The holidays are not yet upon us, but the folks at IRWIN Tools have added another one to the calendar. This Friday, September 16 — the third Friday in September, in future years — they have declared “National Tradesmen Day.”
If you’re a regular follower of our blog, you have seen videos of our projects at the Craftsman Experience in Chicago and Rob’s video from last summer’s Guitars4Vets event (if not, you can view them here, here, and here).
We’re gearing up for another journey to the Craftsman Experience in the Windy City this week, but this event is a little bit different: we’ll be building a guitar in the span of three days. At the end of the build, the guitar will be presented to Guitars4Vets, who will then auction it off to benefit their organization.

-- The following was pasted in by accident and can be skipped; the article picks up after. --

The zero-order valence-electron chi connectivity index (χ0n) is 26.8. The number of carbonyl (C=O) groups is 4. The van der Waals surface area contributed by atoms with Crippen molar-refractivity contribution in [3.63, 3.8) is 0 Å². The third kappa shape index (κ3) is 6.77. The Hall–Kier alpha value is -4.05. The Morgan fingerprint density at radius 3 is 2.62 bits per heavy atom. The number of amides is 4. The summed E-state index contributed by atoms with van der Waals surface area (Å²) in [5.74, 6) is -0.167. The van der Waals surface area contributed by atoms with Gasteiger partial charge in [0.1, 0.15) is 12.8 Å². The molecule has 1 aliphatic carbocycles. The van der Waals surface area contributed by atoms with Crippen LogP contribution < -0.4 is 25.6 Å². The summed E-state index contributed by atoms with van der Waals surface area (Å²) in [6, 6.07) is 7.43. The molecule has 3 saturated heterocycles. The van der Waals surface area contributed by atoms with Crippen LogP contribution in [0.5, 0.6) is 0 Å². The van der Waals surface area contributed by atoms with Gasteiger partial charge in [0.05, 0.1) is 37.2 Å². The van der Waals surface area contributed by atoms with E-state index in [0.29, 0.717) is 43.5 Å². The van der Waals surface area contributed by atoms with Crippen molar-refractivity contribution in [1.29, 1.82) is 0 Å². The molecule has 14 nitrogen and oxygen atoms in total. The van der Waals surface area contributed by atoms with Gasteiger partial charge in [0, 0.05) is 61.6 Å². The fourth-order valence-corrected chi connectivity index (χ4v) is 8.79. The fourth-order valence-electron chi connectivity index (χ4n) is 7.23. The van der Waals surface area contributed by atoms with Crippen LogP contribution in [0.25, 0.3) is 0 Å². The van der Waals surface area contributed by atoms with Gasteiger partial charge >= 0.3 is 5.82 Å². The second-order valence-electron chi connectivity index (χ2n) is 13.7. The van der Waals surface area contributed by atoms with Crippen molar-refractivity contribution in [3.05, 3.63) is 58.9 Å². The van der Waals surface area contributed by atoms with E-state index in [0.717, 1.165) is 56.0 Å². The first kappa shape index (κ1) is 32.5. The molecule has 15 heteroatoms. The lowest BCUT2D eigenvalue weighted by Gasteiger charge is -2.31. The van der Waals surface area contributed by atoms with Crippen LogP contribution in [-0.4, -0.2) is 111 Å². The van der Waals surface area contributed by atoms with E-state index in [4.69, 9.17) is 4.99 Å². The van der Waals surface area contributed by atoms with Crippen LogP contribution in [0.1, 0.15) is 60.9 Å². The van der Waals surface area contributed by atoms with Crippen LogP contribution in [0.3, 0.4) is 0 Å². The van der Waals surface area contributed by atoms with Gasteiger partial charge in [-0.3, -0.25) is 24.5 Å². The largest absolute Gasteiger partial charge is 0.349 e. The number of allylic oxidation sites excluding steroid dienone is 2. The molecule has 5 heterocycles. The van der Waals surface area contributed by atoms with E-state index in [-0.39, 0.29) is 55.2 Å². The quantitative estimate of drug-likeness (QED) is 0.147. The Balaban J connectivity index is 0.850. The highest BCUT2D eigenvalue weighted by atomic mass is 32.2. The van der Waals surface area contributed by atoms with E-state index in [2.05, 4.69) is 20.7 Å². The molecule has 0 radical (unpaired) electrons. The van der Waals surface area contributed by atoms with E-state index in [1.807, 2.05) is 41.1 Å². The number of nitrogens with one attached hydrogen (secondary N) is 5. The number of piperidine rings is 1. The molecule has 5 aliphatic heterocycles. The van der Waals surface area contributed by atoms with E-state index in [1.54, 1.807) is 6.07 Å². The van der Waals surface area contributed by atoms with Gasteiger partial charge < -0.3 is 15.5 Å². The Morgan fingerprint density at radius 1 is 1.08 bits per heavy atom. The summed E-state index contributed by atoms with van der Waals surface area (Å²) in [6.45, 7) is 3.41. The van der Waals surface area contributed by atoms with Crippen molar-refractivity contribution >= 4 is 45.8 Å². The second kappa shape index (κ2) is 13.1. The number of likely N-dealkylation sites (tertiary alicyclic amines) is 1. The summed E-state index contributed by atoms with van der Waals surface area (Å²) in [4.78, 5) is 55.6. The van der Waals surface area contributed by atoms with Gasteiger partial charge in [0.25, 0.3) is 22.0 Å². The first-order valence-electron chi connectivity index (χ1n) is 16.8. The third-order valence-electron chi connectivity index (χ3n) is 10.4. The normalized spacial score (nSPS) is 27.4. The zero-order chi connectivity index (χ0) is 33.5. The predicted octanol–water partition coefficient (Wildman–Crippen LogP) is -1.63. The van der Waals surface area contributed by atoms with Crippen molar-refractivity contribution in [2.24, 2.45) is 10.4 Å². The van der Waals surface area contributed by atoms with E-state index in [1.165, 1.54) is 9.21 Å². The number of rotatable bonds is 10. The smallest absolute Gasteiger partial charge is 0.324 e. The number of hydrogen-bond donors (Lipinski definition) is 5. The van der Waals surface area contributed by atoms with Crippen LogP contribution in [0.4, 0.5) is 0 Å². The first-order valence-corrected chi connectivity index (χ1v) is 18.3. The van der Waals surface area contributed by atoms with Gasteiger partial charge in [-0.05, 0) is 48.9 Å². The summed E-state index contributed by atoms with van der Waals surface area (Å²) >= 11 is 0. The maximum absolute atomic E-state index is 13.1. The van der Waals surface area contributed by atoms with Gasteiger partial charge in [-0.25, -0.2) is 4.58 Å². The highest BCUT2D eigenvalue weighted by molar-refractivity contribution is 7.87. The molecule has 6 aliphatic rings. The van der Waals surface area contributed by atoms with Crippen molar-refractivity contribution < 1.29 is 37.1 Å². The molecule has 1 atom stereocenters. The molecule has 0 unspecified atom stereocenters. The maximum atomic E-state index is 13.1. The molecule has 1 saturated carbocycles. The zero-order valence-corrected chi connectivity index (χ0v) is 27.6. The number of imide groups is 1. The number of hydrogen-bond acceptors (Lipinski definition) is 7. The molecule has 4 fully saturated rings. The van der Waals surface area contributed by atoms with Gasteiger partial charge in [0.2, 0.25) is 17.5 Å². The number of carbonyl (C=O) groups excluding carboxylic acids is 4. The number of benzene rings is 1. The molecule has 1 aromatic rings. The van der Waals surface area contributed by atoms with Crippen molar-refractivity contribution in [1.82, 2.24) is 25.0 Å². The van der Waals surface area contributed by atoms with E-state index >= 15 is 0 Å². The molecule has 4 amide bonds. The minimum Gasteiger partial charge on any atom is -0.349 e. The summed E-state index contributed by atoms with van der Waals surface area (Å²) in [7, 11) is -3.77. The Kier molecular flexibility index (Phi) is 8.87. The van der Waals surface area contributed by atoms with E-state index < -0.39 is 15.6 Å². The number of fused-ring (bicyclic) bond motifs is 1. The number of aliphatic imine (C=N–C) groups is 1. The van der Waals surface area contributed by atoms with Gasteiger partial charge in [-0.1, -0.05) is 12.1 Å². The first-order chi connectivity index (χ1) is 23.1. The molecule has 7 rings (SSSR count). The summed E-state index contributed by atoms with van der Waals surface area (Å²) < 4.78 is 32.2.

Sounds like a daunting task, right? For such an undertaking, we’ve enlisted not one… not two… but THREE Woodworker’s Journal authors: editor in chief Rob Johnstone, field editor Chris Marshall, and regular contributor George Vondriska.
In late December, I had an opportunity to head to the Windy City to do a two-day project demonstration at Craftsman Experience. In case you are unfamiliar with it, Craftsman Experience is a fairly new venture for Sears. It’s a hand’s-on studio space in the heart of downtown Chicago for all sorts of DIY experiential learning (mechanics, woodworking, lawn and garden, garage projects, etc.). Guests like myself and Rob Johnstone are asked to come in, and the project construction is performed during a live-feed video broadcast over the internet. Then, after a healthy dose of editing to trim down the time and those inevitable flub-ups, the video segments are posted to YouTube.